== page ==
Hostas are the number one selling plant in North America.
Just exactly what is it about these perennials that attract so many gardeners? Certainly the lists of benefits include: beauty, hardiness (Zone 2 – 10), longevity, and durability.
Hosta leaves come in four main colors: blue, green, yellow, and white. Color combinations are also important. The leaves can have
different shapes as well as margin colors different from the center color. The
leaves can have wide irregular margins or very distinct but thin margins. The
spring color also may not be stable all season long. The leaf surface can be flat, curled, cupped, wavy, contorted, piecrust, or furrowed. Flat surfaces have even and smooth features. A rugose leaf
has uneven features such as dimpled, puckered, embossed, ruffled, pleated, wrinkled, and crinkled leaf surfaces. Cupped leaf surfaces are cupped around the margins. Wavy leaves
are relatively smooth but wave or undulate along the margins. Contorted leaves
are warped, or distorted. Piecrust leaves have closely spaced, distinct, regular,
undulations along the margins. Furrowed leaves show the veins sunken or impressed,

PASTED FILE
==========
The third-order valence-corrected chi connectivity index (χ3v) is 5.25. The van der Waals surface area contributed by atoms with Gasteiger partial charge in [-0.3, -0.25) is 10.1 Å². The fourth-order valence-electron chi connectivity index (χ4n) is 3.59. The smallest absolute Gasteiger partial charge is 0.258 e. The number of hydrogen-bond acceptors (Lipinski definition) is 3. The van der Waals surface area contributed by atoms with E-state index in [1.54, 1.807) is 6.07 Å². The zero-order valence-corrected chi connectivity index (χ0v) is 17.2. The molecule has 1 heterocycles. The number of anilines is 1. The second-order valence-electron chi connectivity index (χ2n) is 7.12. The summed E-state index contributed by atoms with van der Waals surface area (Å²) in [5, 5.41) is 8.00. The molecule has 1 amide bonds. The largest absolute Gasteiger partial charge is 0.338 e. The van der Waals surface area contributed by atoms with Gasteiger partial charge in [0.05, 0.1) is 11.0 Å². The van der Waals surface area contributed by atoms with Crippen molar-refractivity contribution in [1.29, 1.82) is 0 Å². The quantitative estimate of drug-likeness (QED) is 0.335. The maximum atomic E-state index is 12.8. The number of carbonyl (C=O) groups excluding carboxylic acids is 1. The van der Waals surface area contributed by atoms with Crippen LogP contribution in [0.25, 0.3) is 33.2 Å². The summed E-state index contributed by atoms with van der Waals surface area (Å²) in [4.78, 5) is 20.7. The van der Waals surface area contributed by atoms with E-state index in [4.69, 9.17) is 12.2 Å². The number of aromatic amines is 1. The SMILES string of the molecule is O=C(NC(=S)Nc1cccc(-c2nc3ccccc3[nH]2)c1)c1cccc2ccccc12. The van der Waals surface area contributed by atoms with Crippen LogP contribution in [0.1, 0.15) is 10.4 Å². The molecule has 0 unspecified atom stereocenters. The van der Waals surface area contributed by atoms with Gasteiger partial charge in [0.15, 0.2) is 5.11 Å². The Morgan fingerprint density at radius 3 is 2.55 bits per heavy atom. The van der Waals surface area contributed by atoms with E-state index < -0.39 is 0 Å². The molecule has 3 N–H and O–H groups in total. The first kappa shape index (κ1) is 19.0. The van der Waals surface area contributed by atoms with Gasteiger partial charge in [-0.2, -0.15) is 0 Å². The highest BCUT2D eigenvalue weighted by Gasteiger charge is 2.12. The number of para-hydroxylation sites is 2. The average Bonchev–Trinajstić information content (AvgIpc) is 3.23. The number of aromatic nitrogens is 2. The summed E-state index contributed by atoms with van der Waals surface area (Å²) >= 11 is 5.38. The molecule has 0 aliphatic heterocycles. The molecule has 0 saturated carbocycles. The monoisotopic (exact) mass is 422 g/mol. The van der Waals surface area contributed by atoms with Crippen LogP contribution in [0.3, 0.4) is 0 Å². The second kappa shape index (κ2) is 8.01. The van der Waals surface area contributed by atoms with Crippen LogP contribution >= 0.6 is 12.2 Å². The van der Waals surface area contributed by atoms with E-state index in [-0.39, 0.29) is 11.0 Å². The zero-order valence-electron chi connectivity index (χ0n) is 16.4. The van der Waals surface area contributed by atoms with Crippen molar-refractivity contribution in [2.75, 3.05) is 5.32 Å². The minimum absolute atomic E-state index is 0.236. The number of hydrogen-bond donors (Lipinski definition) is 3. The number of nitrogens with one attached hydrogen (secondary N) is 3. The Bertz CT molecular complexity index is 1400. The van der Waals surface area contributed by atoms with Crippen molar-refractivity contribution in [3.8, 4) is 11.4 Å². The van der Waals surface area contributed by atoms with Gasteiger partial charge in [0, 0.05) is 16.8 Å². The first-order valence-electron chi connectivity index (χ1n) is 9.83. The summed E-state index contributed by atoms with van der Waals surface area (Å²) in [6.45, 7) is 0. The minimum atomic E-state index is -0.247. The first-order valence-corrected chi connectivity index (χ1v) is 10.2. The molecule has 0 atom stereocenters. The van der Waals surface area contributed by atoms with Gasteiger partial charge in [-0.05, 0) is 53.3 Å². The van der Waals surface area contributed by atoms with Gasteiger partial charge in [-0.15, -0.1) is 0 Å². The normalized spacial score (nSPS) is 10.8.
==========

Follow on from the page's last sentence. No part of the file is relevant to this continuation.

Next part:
creating a ribbed effect.
The Hosta flower seems to be a second aspect of the Hosta. Hostas can bloom anytime from
June to October and the flowers can be funnel or bell shaped. Many look like
lilies and some don’t open at all. Some are fragrant and most are purple,
white, or white with fine lavender stripes.
The care of your new Hosta plant is fairly simple. If you have a
choice of where you plant your Hosta, select a soil that is loose and well drained.
The soil in your garden should be amended with compost to a depth of 12-18 inches.
Prepare the soil according to the Soil Preparation Guide that comes with your order.
Place the Hosta in the hole so that the plant crown is level with the ground. Place some good soil around the roots
and water thoroughly. Space the plants 2 to 4 feet apart, allowing room for them